[hist-analytic] Prof. Strumpell's Wonderful Anaesthetic Boy
Jlsperanza at aol.com
Jlsperanza at aol.com
Fri Feb 20 07:27:12 EST 2009
Wonder is the source of philosophy -- Socrates.
William James's anaesthetic boy
-- And what he _can_ verify or fail to.
"Professor A. Strumpell of his wonderful anaesthetic boy, whose only
sources of feeling..."
In a message dated 2/19/2009 8:05:29 P.M. Eastern Standard Time,
baynesrb at yahoo.com writes:
By the way, verificationism has a terrific intellectual history, going back
a good way further than Ayer. The ties to pragmatism, the link to Russell's
priniciple of acquaintance are, also, rich and well worth the effort to
And I forgot to mention in yesterday's post that I was also impressed by
Anscombe's reference to 'the anaesthetic boy' in William James (the reviewer
cites from p. 769 of the one-volume edition.
>verificationism has a terrific ... history.
or about the dry martini
> I may have said that.
But did you _mean_ it? 'Terrific' _now_ means 'excellent', but ask
Kripkenstein for a private-language option!
I know S. R. Bayne is our resident _expert_ in Americana (American
philosophy). Have a close look at the name-drop in the martini post:
>Kaplan, Castenada, Lewis, Sellars,
>Chisholm, Bergmann, Marcus, Findlay,
And now he drops for good measure (talking of martinis),
>the ties [of verificationism] to pragmatism.
By which we mean William James.
Indeed, if truth is the useful, I guess they would be interested in 'verify'
as almost synonymous with 'to live'!
Two quotes from the OED pre-dating Ayer:
1932 M. SCHLICK Gesammelte Aufsätze (1938) viii. 181
"The meaning of a proposition is the method of its verification."
1934 C. I. LEWIS in Philos. Rev. XLIII. 131
"Suppose it maintained that no issue is meaningful unless it can be put to
the test of decisive verification."
-- this must have been pinched by R. Hall.
And some for the quotation of pragmatism with the true:
1898 W. JAMES Philos. Concept. & Pract. Results 5
The principle of practicalism or pragmatism, as he [sc. C. S. Peirce] called
when I first heard him enunciate it at Cambridge [Mass.] in the early '70s,
the clue..by following which..we may keep our feet upon the proper trail.
1906 Academy 4 Aug. 106/1
The most recent and (philosophically speaking) fashionable ‘ism’ that the
new century has producedknown, by some as Humanism, and by others as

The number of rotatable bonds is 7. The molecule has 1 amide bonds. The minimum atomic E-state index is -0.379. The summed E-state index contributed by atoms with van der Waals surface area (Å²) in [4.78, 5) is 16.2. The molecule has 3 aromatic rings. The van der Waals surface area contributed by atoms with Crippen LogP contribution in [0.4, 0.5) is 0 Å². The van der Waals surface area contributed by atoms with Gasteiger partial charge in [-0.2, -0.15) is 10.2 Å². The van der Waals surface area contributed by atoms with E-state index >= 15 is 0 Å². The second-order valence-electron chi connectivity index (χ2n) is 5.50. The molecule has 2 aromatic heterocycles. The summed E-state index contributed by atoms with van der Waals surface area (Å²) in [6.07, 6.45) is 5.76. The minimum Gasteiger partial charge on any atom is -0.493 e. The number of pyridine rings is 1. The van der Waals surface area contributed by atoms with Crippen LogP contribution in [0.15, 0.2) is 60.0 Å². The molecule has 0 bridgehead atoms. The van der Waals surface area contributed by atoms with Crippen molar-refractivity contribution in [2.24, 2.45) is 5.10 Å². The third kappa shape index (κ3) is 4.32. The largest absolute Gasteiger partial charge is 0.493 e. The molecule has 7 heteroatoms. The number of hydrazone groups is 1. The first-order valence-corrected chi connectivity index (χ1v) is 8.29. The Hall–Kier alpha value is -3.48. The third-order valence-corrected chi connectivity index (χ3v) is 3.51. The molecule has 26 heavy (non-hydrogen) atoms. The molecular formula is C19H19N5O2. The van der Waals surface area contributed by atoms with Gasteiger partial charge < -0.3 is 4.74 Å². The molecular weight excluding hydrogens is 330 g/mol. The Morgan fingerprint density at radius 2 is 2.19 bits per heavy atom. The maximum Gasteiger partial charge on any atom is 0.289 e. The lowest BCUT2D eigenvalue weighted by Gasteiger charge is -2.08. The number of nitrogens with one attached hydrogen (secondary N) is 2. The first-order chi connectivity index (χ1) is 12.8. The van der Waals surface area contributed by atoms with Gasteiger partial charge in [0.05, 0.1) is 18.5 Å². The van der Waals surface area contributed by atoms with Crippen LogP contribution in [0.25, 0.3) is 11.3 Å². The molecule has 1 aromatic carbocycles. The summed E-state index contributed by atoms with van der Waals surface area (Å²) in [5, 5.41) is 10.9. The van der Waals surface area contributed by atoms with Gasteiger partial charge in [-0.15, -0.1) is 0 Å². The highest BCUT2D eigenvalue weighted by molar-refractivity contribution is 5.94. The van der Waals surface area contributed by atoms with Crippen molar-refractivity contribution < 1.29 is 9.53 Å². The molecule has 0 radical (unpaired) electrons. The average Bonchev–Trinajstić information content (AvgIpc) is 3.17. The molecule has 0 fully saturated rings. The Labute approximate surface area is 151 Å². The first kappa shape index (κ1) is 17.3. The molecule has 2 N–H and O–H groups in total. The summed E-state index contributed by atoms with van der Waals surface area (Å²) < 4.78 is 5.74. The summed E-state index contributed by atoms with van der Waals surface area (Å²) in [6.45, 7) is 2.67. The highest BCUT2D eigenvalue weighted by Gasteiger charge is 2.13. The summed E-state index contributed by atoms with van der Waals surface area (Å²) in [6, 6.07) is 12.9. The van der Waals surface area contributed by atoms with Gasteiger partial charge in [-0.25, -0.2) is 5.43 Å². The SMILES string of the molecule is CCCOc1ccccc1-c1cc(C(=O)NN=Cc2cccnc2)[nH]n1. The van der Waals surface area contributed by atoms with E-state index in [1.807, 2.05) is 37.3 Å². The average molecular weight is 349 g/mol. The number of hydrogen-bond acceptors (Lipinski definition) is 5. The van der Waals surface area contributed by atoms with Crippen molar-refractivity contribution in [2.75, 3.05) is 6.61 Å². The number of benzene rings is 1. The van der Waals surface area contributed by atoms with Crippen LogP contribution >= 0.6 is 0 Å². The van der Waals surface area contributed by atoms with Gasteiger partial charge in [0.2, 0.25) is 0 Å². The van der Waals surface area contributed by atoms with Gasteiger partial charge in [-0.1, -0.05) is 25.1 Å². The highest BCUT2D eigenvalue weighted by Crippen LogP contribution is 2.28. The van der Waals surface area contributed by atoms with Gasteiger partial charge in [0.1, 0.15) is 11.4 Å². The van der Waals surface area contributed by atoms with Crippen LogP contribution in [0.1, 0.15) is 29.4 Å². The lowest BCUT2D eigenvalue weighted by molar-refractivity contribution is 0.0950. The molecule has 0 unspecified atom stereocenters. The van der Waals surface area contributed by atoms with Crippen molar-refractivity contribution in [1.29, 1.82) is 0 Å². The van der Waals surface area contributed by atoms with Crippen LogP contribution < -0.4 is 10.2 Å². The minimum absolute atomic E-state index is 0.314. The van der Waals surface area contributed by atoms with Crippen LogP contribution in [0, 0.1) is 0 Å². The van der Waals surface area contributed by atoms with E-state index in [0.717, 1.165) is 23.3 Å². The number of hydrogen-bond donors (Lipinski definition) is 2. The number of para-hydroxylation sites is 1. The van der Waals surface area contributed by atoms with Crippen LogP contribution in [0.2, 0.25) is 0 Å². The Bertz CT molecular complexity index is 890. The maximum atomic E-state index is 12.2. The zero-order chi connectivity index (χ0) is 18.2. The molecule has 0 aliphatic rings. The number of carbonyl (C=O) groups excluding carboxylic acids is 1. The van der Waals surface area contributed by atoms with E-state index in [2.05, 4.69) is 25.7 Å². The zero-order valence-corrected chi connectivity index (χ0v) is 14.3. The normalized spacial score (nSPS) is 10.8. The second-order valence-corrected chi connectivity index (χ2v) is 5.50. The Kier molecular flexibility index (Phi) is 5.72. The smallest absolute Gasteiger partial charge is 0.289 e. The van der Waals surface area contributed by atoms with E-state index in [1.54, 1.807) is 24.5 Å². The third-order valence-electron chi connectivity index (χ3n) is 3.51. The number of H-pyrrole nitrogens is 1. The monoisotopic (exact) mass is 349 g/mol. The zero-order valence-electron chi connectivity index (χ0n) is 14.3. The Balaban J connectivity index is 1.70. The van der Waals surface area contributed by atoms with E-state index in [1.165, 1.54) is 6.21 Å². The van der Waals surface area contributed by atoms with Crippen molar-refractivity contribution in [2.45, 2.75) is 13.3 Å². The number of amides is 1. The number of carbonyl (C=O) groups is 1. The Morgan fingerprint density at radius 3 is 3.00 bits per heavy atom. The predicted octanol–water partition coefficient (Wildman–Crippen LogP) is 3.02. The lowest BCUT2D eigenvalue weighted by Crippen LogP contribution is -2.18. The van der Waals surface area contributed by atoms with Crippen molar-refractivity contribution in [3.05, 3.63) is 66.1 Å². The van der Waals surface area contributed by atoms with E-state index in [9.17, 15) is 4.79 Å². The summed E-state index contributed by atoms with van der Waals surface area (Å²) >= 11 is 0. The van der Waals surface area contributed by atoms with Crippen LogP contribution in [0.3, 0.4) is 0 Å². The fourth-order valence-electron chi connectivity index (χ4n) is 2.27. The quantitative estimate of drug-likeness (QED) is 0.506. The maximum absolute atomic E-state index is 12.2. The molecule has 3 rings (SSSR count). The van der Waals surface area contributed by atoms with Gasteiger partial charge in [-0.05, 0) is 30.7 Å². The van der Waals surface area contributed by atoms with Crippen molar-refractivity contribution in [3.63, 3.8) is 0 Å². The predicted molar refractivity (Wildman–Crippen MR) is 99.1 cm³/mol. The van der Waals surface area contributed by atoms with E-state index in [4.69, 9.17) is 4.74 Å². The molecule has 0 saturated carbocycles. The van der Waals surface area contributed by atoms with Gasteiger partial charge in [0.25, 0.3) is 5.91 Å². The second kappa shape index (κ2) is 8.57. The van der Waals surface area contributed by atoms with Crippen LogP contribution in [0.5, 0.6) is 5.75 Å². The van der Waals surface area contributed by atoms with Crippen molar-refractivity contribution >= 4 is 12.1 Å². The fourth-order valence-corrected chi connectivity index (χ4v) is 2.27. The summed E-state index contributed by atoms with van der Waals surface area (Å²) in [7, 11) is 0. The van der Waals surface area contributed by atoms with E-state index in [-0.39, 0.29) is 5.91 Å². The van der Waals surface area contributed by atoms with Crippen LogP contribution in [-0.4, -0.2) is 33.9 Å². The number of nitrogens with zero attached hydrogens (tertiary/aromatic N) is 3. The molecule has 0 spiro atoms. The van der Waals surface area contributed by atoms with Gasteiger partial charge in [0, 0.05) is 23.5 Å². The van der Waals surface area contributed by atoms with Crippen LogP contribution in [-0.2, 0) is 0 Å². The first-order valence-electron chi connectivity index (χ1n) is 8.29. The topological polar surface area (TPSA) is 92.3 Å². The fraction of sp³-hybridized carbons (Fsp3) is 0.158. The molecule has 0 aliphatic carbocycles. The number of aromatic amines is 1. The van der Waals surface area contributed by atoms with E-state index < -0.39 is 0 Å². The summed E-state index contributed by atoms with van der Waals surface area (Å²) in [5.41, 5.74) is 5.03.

a1914 C. S. PEIRCE Coll. Papers (1958) VIII. II. ix. 247 But if this
occasion did in actuality not arise, such habit of thought as the conditional
proposition might produce would be a nullity pragmatistically and practically.
The first five hits in google's 9 for "William James" "anaesthetic boy" are
worth a look (the remaining 4 are mirrors of (1)):
The principles of psychology William James - 1893 - Psychology
... we get such results as are given in the following account by Professor
A. Strumpell of his wonderful anaesthetic boy, whose only sources of feeling
2. Comptes Rendus Biologies : The origin of voluntary action. History ...
William James defended the opinion that the consciousness of our movements is
... including Strümpell's “wonderful anaesthetic boy”, whose only sources
linkinghub.elsevier.com/retrieve/pii/S1631069106000424 by M Jeannerod
3. 17/9/07 1 cases such as William James’s ‘anaesthetic boy’, cited by
Anscombe. 8. James’s boy, we are told, could see and hear but had no bodily
sensation whatsoever. ...
(http://www.philosophy.ox.ac.uk/__data/assets/pdf_file/0014/1148/Wittg_and_Bod_self-kn.pdf) by E Harcourt
4. Action and Its Explanation - Google Books Result by David-Hillel Ruben -
The wonderful anaesthetic boy falsely believed that he opened his hand;
Landry's patient falsely believed that he had executed a certain movement with a
5. Could I feel a sensation to be located in someone else’s body? The “
anaesthetic boy” example of William James, quoted by Anscombe, shows that a
body may be truly mine, yet I may not be able to feel pains in it. ...
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